Opening Doors

Zoe Hanks

Zoe Hanks

Zoë Hanks MSc, Managing Director, Grassroots Ideas Ltd. is our newest leader writer and we are delighted to welcome Zoë on board!.

Grassroots Ideas are a vibrant and passionate ethical communications and branding agency who are strong advocates of a more socially responsible way of thinking.

Zoë’s background in international Marketing, Branding, Communications and PR – along with her ‘glass half full‘ attitude to life and good sense of fun – delivers real tangible results to the businesses and individuals she works with.

This month Zoë looks at Youth Entreprise.

I recently went into a school in Merseyside and presented to 150 teenage girls on the importance of getting your personal brand right. I was sent straight to the Head Teachers office (history repeating itself there!) where she welcomed me and went on to introduce me to the host of other speakers from the business world.

The line-up was quite impressive, The CEO of the UK’s largest Chamber of Commerce, The President of British Association of Women Entrepreneurs, Senior leaders from Coutts Bank, Liverpool Philharmonic Orchestra and Local Governments to name but a few. The theme of the day was ‘opening doors‘, and that’s exactly what it did. Using an idea from the States called ‘minute mentoring‘, each of the girls rotated in groups, spending 15 minutes with each of the speakers getting to hear juicy nuggets of information and career tips from successful women from all walks of life.

What a fantastic change from the careers advice handed out when I was a teenager. As many of you know, my careers advisor told me not to worry as “there is plenty of shop-work available in town for you Zoë”. In some ways she had it right – I loved shopping, gossiping and not being stuck in one place for too long. But on the other hand, a shop assistant? Is that the best she could come up with? (Said careers advisor is still in the same job 20 years later I hasten to add – go figure)

The reality is I didn’t have a clue what I wanted to do and how could I? I was 15 years old and had no idea what an array of amazing jobs were out there, and neither did most of my friends. All we were looking for was some inspiration, something or someone to get us thinking differently about our potential career (aside from the usual Doctor, Dentist, Solicitor, Vet etc. that were regularly suggested to anyone who would listen). I’m pretty certain that had we had something like this ‘opening doors‘ day in my school all those years ago many of us would have made drastically different career choices to the ones we ultimately made.

But knowing where you want to be is just a part of it. The other (and arguably larger) part of it is knowing who you are and what you have in your armoury that’s going to help you get there. And that’s where your ‘personal brand‘ comes in.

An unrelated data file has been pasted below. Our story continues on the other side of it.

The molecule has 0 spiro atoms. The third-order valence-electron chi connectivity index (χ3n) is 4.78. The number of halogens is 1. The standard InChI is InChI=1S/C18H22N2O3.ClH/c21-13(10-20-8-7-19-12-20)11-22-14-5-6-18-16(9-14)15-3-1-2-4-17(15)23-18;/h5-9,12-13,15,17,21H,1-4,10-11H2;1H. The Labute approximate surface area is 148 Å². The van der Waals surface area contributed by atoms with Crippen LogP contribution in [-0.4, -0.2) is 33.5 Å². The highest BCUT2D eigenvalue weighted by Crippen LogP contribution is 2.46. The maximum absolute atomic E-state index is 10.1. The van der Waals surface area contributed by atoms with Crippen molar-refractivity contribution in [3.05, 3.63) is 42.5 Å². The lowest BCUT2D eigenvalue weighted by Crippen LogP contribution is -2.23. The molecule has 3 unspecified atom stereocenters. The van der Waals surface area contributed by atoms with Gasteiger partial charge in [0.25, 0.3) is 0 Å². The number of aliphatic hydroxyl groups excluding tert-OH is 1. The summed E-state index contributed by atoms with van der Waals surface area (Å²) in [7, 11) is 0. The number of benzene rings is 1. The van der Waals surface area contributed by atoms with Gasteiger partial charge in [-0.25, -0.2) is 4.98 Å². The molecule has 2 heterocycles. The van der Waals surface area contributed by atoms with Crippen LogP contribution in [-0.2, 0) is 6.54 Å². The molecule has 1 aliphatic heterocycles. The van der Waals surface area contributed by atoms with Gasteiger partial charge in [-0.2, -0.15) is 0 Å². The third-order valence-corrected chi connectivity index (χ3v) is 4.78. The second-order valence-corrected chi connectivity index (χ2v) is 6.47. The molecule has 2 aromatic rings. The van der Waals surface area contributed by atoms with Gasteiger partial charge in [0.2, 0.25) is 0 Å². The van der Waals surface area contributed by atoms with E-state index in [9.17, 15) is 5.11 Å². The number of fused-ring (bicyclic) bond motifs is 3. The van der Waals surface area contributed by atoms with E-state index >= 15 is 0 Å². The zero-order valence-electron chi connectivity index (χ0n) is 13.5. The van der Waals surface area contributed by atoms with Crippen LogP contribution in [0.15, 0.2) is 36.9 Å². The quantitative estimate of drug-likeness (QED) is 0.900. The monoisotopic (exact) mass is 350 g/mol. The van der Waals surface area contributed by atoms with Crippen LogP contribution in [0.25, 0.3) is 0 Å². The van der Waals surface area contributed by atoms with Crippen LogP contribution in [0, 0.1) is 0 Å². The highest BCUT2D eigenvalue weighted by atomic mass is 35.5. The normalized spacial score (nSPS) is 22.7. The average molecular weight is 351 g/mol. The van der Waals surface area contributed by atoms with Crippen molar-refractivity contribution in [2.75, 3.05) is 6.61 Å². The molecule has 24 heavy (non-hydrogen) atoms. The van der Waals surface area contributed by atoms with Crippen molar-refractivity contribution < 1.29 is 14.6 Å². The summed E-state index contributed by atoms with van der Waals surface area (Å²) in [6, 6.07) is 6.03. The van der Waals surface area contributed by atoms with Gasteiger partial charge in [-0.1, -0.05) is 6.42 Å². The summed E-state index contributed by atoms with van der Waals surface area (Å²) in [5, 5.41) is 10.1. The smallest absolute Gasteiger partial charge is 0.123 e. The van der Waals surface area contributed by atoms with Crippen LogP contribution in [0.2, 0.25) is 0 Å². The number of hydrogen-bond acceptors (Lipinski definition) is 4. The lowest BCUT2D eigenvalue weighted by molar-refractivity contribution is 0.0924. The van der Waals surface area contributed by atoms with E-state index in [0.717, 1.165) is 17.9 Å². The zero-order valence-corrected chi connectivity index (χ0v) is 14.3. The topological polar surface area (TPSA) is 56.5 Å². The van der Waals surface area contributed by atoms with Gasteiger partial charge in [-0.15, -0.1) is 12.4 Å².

According to Jeff Bezos, Founder of Amazon – “Your brand is what people say about you when you are not in the room”. It’s basically the perception others have of you taken from all of their interactions with you. So it’s a combination of the way you dress, the way you talk, your body language, your hobbies & interests, your areas of expertise etc. etc., the list goes on.

A great example of what happens when the perception people have of you is totally different from the one you want to portray is what happened with myself and my careers advisor. I thought people knew that I had a serious side, that I wanted to go far in life, that underneath the façade of the mouthy teenager was actually someone who was pretty bright and wanted to grab life with both hands.

But how could they know? Everything about me told them something completely different.

I was actually a little hurt by the fact that I was only seen as someone who could work behind a till for most of their life but in actual fact she did me a big favour. She made me realise that I needed to sort my act out and show people the real me if I wanted to be taken seriously. So I did. And the rest, as they say, is history.

Which brings me back to my session with those teenage girls. To get them thinking about the impressions they were leaving with people, I shared with them the 4 stages of personal branding :-

1. Discover. Think about your favourite activities, your personality attributes (according to your friends family not yourself!), favourite subjects, ideal job, competition (eg. Who else is going for those jobs? How can I differentiate myself?)
2. Create. Who is your target audience? What would appeal to them? What does your body language say about you? What is your unique style?
3. Develop. What is important to you? What are your life goals? What are your values? What do you want people to be saying about you?
4. Plan. What will you do in the next 7 days? 6 months? 12 months? 5 years? Make a vision board so you are reminded every day what you want out of life.

This isn’t rocket science. A lot of it is about making the time to actually stop and think about where you are going, as opposed to finding yourself on a path that you didn’t know you had even taken.

So, when you have a moment, think about my top 8 tips for successful personal branding :-

1. Be authentic, don’t fake it
2. First impressions count – make it positive
3. Actions speak louder than words
4. Say it like you mean it
5. Dress for success
6. Be the networker, show interest
7. Have a clear and unique message
8. Be consistent
And most of all, enjoy being you. Because you are truly unique!

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